But if the transofmer is actually no good, unless the rating or a part number is stamped on the transformer, it will be hard to know the amperage needed. I'd say that any transformer the same size or bigger is likely to work fine. All they have to do is power the control box, the thermostat, and the contactor at the compressor. In my case, the HVAC store where I was didn't have the very same size transformer so I bought a bigger one and mouted it elsewhere in the cabinet, connecting the 5 wires with longer wires than were used before. FWIW, the first transformer failed 6 weeks after I moved in, when I had 4 guest from out of town The second one was still working 32 years later when I replaced the whole control unit.
Add pictures here
<% if( /^image/.test(type) ){ %>
<% } %>
<%-name%>
Add image file
Upload
On Saturday, January 9, 2016 at 1:24:39 AM UTC-5, Micky wrote:

It's more likely the control circuit runs at 24V, which is what the transformer is for.

Given that this transformer apparently isn't a garden variety one, and he doesn't know what he's doing, getting the identical replacement one is a good idea.

Bingo.

Presumably the 24V isn't there, but who knows how he determined it. Maybe smoke is coming out.
Add pictures here
<% if( /^image/.test(type) ){ %>
<% } %>
<%-name%>
Add image file
Upload
On Sat, 9 Jan 2016 04:04:59 -0800 (PST), trader_4

It runs on 120 which is lowered to 24.

Sure, but he said it's older and he probably won't find one, unless he provides the model number at a place that sells replacment parts, not a description of the which wires have spade clips.

I wouldn't presume that. If that were the case, then how does he know it was supposed to be 24 volts?

Add pictures here
<% if( /^image/.test(type) ){ %>
<% } %>
<%-name%>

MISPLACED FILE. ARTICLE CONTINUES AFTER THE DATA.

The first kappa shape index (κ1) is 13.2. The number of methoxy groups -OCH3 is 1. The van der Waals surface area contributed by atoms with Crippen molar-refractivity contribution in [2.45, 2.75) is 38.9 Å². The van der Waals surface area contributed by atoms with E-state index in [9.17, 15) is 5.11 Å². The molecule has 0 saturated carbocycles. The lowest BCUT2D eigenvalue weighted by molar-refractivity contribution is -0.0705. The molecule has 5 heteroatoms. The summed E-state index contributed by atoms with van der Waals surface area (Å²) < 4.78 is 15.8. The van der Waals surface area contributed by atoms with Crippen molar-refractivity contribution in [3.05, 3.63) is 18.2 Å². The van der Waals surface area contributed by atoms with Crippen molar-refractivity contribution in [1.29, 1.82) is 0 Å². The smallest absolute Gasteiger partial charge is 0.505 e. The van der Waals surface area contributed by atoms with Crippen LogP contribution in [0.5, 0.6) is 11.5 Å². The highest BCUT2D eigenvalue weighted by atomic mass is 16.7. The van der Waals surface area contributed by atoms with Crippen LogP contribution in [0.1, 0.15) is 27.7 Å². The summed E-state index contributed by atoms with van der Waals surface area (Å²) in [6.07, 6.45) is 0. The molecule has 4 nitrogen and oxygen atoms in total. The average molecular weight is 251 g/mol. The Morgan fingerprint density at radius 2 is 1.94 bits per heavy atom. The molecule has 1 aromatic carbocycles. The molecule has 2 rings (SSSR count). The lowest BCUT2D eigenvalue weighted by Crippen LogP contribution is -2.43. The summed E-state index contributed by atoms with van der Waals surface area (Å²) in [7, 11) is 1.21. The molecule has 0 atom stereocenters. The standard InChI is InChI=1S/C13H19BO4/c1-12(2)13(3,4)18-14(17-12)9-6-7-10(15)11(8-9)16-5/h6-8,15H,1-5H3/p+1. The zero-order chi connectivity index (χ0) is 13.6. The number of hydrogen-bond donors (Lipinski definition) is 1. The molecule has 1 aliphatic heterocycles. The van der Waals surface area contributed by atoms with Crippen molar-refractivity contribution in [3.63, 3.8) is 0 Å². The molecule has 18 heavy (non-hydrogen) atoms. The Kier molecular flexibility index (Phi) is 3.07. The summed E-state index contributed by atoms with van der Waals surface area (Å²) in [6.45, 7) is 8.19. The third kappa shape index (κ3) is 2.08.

Add image file
Upload
On Saturday, January 9, 2016 at 9:01:57 AM UTC-5, Micky wrote:

Not likely if the transformer is really in a 240V heat pump, which is what he said he has.

Wow, who would have ever thought that the model number would be required?
Add pictures here
<% if( /^image/.test(type) ){ %>
<% } %>
<%-name%>
Add image file
Upload
On 1/8/2016 4:44 PM, Brokedown Palace wrote:

It might help to provide the model number of the unit. And, to do a web search before posting to locate any relevant documents (so those folks who might be inclined to help wouldn't be discouraged by having to resort to Ouija board...)

How about some idea as to the likely *function* the xfmr is performing? Start with an estimate of its physical *size* (from which an estimate of it's power handling capacity can follow!)
A photo along with a sketch of any wiring connections you've observed traced would also be a big help ("picture... thousand words... etc.")
Add pictures here
<% if( /^image/.test(type) ){ %>
<% } %>
<%-name%>
Add image file
Upload

HomeOwnersHub.com is a website for homeowners and building and maintenance pros. It is not affiliated with any of the manufacturers or service providers discussed here. All logos and trade names are the property of their respective owners.